A Miami Herald reporter asked people on Facebook how they would spend 4/20 while practicing social distancing. While marijuana is only legal with a prescription in Florida, medical marijuana users said they might do things like have video chats or hang out with neighbors while staying 6 feet apart. Others said they would spend time in their kitchens making marijuana-infused butter and foods.

4/20 Is a Big Day For the Cannabis Industry, But It’s Still Unclear How the Industry Will Fare During the Pandemic

Cannabis Trade Show

DENVER, CO – JANUARY 27: Showgoers wait to buy marijuana plant seeds at the INDO EXPO cannabis trade show on January 27, 2019 in Denver, Colorado. The show is a platform for business to business and features producers, processors, wholesalers, and retailers in the cannabis industry.

When the pandemic started becoming a reality in the United States, people instinctively stocked up on supplies they believed they’d need to help them ride-out the stay-at-home orders for an indefinite amount of time. Booze, toilet paper, and meat products seemed to top a lot of people’s lists judging from sales reports and empty store shelves. For marijuana users, another important thing to have plenty of was the cannabis products they used regularly.

This past March the Cannabis Industry saw huge spikes in sales, according to the U.S. News & World Report. A small study by Marijuana America showed that just less than 50% of marijuana users surveyed stocked up on pot, and over half of those people said it was to keep themselves calm during the outbreak. Another 23% said they bought extra out of fear of the pandemic and worry that there could be a marijuana shortage. The rest said they “didn’t even care but just wanted to stock up on some marijuana to chill at home,” according to the report.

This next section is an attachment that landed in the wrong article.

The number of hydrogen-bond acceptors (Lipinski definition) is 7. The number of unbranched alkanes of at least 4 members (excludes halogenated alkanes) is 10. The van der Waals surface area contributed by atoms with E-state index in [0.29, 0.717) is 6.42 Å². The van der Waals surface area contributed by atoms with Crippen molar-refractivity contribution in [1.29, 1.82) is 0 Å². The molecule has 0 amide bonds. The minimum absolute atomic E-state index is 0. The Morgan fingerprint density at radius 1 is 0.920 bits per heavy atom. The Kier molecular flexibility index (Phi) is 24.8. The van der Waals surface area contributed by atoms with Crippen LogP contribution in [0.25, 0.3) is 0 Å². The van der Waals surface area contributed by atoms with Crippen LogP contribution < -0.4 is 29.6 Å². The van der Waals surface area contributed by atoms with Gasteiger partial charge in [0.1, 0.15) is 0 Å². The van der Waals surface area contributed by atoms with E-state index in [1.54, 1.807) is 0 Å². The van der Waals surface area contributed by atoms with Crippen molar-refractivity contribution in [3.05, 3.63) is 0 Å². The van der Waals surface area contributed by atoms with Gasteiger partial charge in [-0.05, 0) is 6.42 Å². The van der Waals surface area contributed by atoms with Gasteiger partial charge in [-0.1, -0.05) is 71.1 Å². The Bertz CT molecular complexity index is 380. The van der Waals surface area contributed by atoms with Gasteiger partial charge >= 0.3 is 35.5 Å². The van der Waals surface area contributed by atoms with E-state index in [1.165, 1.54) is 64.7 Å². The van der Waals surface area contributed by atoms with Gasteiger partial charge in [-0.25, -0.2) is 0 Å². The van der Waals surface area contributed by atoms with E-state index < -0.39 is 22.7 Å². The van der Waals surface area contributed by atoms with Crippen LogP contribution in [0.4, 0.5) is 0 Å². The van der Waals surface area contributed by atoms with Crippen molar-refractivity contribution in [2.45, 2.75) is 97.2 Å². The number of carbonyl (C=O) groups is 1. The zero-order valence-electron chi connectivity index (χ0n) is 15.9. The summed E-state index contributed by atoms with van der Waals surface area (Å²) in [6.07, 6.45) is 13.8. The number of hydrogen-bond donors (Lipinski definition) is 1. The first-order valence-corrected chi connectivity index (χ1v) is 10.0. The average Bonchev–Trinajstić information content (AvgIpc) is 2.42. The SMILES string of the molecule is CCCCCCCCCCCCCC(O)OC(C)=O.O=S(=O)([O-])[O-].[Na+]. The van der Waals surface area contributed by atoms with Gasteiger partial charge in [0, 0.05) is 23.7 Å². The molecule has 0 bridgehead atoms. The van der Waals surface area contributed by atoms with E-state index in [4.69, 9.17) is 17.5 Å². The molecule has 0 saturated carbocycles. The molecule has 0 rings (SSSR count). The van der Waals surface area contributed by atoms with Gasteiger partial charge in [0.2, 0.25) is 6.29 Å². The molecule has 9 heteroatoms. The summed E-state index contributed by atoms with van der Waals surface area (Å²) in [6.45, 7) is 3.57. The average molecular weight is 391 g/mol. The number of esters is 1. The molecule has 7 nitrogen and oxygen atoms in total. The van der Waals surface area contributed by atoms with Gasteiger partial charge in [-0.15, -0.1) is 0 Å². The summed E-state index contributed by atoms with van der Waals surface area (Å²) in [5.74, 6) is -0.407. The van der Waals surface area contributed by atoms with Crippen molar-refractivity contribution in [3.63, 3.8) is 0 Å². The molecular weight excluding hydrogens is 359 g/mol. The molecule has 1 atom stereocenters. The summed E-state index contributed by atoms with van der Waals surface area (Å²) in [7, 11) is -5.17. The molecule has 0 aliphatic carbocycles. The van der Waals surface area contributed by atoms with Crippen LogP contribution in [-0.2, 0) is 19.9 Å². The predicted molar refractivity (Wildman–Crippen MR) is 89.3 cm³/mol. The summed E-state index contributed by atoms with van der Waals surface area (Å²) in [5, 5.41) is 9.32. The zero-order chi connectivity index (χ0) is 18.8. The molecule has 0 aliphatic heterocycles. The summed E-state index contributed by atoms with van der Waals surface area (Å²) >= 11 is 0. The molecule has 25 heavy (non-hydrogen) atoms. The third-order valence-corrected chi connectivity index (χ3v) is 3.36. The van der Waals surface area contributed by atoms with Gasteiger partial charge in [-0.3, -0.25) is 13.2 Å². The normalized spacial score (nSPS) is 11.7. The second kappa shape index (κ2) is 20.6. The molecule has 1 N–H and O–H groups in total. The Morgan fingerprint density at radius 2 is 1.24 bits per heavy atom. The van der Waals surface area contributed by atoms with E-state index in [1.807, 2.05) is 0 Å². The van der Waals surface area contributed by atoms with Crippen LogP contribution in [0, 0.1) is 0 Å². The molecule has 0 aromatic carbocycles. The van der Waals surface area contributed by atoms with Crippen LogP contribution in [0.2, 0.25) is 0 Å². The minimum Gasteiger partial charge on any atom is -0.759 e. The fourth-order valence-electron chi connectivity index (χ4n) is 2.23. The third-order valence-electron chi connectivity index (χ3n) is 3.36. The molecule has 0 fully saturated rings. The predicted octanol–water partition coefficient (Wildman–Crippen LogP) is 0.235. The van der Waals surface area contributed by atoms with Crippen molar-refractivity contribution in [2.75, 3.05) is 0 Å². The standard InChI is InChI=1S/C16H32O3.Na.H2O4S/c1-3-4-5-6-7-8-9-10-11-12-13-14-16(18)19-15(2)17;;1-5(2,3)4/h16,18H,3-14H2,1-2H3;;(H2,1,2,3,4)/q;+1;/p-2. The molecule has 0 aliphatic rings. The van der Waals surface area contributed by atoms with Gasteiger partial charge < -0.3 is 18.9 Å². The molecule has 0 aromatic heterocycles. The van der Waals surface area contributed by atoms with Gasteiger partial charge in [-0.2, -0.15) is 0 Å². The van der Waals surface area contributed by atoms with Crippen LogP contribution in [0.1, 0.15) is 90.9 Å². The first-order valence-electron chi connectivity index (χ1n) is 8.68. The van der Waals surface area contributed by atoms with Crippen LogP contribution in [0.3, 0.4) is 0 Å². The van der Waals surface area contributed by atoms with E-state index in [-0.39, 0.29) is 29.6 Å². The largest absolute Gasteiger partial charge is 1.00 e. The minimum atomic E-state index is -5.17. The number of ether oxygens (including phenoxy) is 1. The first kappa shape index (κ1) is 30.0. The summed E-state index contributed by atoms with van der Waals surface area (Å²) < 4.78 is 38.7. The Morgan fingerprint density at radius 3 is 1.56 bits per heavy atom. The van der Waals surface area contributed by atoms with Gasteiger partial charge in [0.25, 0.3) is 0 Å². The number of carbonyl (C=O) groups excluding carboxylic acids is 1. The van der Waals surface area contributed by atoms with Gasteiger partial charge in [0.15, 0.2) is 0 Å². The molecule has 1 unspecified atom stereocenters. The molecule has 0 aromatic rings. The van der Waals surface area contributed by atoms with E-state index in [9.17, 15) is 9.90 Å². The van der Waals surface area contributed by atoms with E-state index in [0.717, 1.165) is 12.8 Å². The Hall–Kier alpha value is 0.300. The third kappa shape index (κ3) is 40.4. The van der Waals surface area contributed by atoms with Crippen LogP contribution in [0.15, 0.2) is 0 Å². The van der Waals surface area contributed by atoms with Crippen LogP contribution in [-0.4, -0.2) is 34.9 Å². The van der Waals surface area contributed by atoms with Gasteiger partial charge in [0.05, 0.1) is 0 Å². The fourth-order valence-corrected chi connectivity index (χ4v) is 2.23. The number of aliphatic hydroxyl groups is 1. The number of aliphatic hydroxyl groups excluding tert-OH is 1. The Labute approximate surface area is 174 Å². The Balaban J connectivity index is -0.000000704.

While many states saw huge increases in sales in mid-to-late March, those same states are seeing a drop in revenue numbers now. According to the Associated Press, “business generally has flattened or tapered off, even with deliveries and curbside pickups growing to reduce health risks. Marijuana data trackers BDS Analytics documented sales surges through much of March, but then consumers pulled back in late March and early April, with sales mostly below average.”

Motley Fool says there are two likely reasons marijuana sales decreased in April; job losses due to the pandemic mean that many people have less money to spend on weed, or, they say maybe a lot of people stocked up and it’s more like the toilet paper phenomenon- once people are stocked up for a while they don’t need to buy it all the time.

What will happen going forward is anyone’s guess, as the legal marijuana industry is relatively new and like everything else around the COVID-19 pandemic, there are a lot of unknowns.

Steve White, CEO of Arizona-based Harvest Health & Recreation, a cannabis company, told the AP he’s “watching to see if consumers treat marijuana more like beer or toilet paper when money runs short,” because as the AP reports, “when the economy tumbles, beer sales traditionally spike. With toilet paper, panic-buying might empty shelves but people do not use more of it. They just buy less later.